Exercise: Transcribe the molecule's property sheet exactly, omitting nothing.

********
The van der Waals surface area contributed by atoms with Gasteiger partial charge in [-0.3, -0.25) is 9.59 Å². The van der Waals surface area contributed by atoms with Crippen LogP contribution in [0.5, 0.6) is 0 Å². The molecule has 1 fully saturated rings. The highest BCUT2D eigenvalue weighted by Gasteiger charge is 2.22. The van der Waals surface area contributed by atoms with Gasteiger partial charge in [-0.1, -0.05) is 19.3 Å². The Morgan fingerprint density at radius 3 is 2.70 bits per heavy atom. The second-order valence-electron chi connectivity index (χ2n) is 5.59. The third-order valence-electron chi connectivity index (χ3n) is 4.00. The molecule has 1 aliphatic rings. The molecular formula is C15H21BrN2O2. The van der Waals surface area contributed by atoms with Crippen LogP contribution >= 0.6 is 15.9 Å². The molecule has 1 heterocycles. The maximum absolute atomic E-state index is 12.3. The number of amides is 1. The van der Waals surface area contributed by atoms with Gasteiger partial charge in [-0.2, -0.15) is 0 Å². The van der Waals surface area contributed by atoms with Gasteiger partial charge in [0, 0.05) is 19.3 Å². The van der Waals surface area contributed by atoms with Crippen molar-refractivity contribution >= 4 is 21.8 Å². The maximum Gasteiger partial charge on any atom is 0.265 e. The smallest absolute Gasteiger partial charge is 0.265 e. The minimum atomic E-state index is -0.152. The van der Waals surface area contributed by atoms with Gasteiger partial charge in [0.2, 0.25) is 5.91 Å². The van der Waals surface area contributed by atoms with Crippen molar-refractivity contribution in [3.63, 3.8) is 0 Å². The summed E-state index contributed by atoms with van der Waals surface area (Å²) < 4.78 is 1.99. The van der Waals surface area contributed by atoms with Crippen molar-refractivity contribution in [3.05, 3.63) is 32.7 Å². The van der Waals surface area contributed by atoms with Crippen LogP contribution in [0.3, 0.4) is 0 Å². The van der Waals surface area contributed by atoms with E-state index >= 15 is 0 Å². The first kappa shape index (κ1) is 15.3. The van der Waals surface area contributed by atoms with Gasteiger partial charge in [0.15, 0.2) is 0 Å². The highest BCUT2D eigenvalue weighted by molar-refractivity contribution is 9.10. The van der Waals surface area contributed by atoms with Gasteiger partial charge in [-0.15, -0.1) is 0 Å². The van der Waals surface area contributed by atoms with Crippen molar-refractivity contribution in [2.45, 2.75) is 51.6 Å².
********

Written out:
The van der Waals surface area contributed by atoms with Gasteiger partial charge in [-0.3, -0.25) is 9.59 Å². The van der Waals surface area contributed by atoms with Crippen LogP contribution in [0.5, 0.6) is 0 Å². The molecule has 1 fully saturated rings. The highest BCUT2D eigenvalue weighted by Gasteiger charge is 2.22. The van der Waals surface area contributed by atoms with Gasteiger partial charge in [-0.1, -0.05) is 19.3 Å². The Morgan fingerprint density at radius 3 is 2.70 bits per heavy atom. The second-order valence-electron chi connectivity index (χ2n) is 5.59. The third-order valence-electron chi connectivity index (χ3n) is 4.00. The molecule has 1 aliphatic rings. The molecular formula is C15H21BrN2O2. The van der Waals surface area contributed by atoms with Crippen LogP contribution >= 0.6 is 15.9 Å². The molecule has 1 heterocycles. The maximum absolute atomic E-state index is 12.3. The number of amides is 1. The van der Waals surface area contributed by atoms with Gasteiger partial charge in [-0.2, -0.15) is 0 Å². The van der Waals surface area contributed by atoms with Gasteiger partial charge in [0, 0.05) is 19.3 Å². The van der Waals surface area contributed by atoms with Crippen molar-refractivity contribution >= 4 is 21.8 Å². The maximum Gasteiger partial charge on any atom is 0.265 e. The smallest absolute Gasteiger partial charge is 0.265 e. The minimum atomic E-state index is -0.152. The van der Waals surface area contributed by atoms with Gasteiger partial charge in [0.2, 0.25) is 5.91 Å². The van der Waals surface area contributed by atoms with Crippen molar-refractivity contribution in [3.63, 3.8) is 0 Å². The summed E-state index contributed by atoms with van der Waals surface area (Å²) < 4.78 is 1.99. The van der Waals surface area contributed by atoms with Crippen molar-refractivity contribution in [3.05, 3.63) is 32.7 Å². The van der Waals surface area contributed by atoms with Crippen LogP contribution in [0.3, 0.4) is 0 Å². The van der Waals surface area contributed by atoms with E-state index >= 15 is 0 Å². The first kappa shape index (κ1) is 15.3. The van der Waals surface area contributed by atoms with Gasteiger partial charge in [0.15, 0.2) is 0 Å². The highest BCUT2D eigenvalue weighted by molar-refractivity contribution is 9.10. The van der Waals surface area contributed by atoms with Gasteiger partial charge in [-0.15, -0.1) is 0 Å². The van der Waals surface area contributed by atoms with Crippen molar-refractivity contribution in [2.45, 2.75) is 51.6 Å².